- Complement: AD Friend or Foe? New Work Tips Balance to Former
- Paper Alert: Microglia Mediate Synaptic Loss in Early Alzheimer’s Disease
- Chen JA, Chen Z, Won H, Huang AY, Lowe JK, Wojta K, Yokoyama JS, Bensimon G, Leigh PN, Payan C, Shatunov A, Jones AR, Lewis CM, Deloukas P, Amouyel P, Tzourio C, Dartigues JF, Ludolph A, Boxer AL, Bronstein JM, Al-Chalabi A, Geschwind DH, Coppola G. Joint genome-wide association study of progressive supranuclear palsy identifies novel susceptibility loci and genetic correlation to neurodegenerative diseases. Mol Neurodegener. 2018 Aug 8;13(1):41. PubMed.
- Bryois J, Calini D, Macnair W, Foo L, Urich E, Ortmann W, Iglesias VA, Selvaraj S, Nutma E, Marzin M, Amor S, Williams A, Castelo-Branco G, Menon V, De Jager P, Malhotra D. Cell-type-specific cis-eQTLs in eight human brain cell types identify novel risk genes for psychiatric and neurological disorders. Nat Neurosci. 2022 Aug;25(8):1104-1112. PubMed.
- Sekar A, Bialas AR, de Rivera H, Davis A, Hammond TR, Kamitaki N, Tooley K, Presumey J, Baum M, Van Doren V, Genovese G, Rose SA, Handsaker RE, Schizophrenia Working Group of the Psychiatric Genomics Consortium, Daly MJ, Carroll MC, Stevens B, McCarroll SA. Schizophrenia risk from complex variation of complement component 4. Nature. 2016 Feb 11;530(7589):177-83. Epub 2016 Jan 27 PubMed.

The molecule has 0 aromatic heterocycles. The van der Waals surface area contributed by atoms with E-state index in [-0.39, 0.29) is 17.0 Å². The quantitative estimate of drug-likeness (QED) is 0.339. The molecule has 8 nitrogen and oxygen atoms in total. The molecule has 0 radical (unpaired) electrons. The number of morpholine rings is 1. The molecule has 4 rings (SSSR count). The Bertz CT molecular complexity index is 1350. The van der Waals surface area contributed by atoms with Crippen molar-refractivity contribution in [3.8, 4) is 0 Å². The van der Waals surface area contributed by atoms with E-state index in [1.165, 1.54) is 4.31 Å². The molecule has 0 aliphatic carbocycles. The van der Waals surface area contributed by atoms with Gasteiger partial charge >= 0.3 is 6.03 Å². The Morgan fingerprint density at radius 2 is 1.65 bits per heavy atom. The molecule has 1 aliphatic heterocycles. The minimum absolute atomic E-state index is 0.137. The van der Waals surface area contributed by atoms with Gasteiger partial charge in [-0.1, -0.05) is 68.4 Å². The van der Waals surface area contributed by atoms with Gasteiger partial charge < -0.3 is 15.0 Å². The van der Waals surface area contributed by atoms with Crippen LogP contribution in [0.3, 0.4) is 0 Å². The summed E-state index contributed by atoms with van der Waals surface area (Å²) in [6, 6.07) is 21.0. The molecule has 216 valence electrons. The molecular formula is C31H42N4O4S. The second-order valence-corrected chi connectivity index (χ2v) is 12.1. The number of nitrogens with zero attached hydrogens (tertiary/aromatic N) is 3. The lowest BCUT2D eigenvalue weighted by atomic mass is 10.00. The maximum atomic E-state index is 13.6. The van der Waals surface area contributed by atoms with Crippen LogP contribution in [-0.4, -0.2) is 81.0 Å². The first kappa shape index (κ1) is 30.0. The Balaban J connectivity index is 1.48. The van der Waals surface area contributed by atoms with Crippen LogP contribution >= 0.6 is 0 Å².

- Jabbari E, Koga S, Valentino RR, Reynolds RH, Ferrari R, Tan MM, Rowe JB, Dalgard CL, Scholz SW, Dickson DW, Warner TT, Revesz T, Höglinger GU, Ross OA, Ryten M, Hardy J, Shoai M, Morris HR, PSP Genetics Group. Genetic determinants of survival in progressive supranuclear palsy: a genome-wide association study. Lancet Neurol. 2021 Feb;20(2):107-116. Epub 2020 Dec 17 PubMed.
- Farrell K, Humphrey J, Chang T, Zhao Y, Leung YY, Kuksa PP, Patil V, Lee W-, Kuzma AB, Valladares O, Cantwell LB, Wang H, Ravi A, DeSanctis C, Han N, Christie TD, Whitney K, Krassner MM, Walsh H, Kim S, Dangoor D, Iida MA, Casella A, Walker RH, Nirenberg MJ, Renton AE, Babrowicz B, Coppola G, Raj T, Hoglinger GU, Golbe LI, Morris HR, Hardy J, Revesz T, Warner TT, Jaunmuktane Z, Mok KY, Rademakers R, Dickson DW, Ross OA, Wang L-, Goate A, Schellenberg G, Geschwind DH, . Genetic, transcriptomic, histological, and biochemical analysis of progressive supranuclear palsy implicates glial activation and novel risk genes. 2023 Nov 13 10.1101/2023.11.09.565552 (version 1) bioRxiv.